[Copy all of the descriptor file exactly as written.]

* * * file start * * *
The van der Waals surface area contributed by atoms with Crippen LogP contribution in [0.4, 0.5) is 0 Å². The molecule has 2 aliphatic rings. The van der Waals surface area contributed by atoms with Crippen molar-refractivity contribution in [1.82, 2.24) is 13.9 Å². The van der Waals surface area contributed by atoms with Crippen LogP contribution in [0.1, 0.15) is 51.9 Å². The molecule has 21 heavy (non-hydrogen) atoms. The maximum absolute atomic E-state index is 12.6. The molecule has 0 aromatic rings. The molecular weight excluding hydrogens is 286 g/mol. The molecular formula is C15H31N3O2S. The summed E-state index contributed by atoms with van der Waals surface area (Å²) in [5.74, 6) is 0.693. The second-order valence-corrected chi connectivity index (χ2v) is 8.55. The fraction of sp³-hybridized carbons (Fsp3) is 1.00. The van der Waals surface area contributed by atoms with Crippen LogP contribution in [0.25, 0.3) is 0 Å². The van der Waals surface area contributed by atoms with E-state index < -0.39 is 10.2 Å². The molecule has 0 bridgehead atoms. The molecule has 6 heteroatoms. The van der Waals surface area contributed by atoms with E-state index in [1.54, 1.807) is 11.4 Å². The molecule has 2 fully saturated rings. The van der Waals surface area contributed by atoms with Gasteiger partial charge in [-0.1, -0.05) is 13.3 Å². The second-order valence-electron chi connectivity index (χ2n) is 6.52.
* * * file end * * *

The van der Waals surface area contributed by atoms with Crippen LogP contribution in [0.4, 0.5) is 0 Å². The molecule has 2 aliphatic rings. The van der Waals surface area contributed by atoms with Crippen molar-refractivity contribution in [1.82, 2.24) is 13.9 Å². The van der Waals surface area contributed by atoms with Crippen LogP contribution in [0.1, 0.15) is 51.9 Å². The molecule has 21 heavy (non-hydrogen) atoms. The maximum absolute atomic E-state index is 12.6. The molecule has 0 aromatic rings. The molecular weight excluding hydrogens is 286 g/mol. The molecular formula is C15H31N3O2S. The summed E-state index contributed by atoms with van der Waals surface area (Å²) in [5.74, 6) is 0.693. The second-order valence-corrected chi connectivity index (χ2v) is 8.55. The fraction of sp³-hybridized carbons (Fsp3) is 1.00. The van der Waals surface area contributed by atoms with Crippen LogP contribution in [0.25, 0.3) is 0 Å². The van der Waals surface area contributed by atoms with E-state index < -0.39 is 10.2 Å². The molecule has 0 bridgehead atoms. The molecule has 6 heteroatoms. The van der Waals surface area contributed by atoms with E-state index in [1.54, 1.807) is 11.4 Å². The molecule has 2 fully saturated rings. The van der Waals surface area contributed by atoms with Gasteiger partial charge in [-0.1, -0.05) is 13.3 Å². The second-order valence-electron chi connectivity index (χ2n) is 6.52.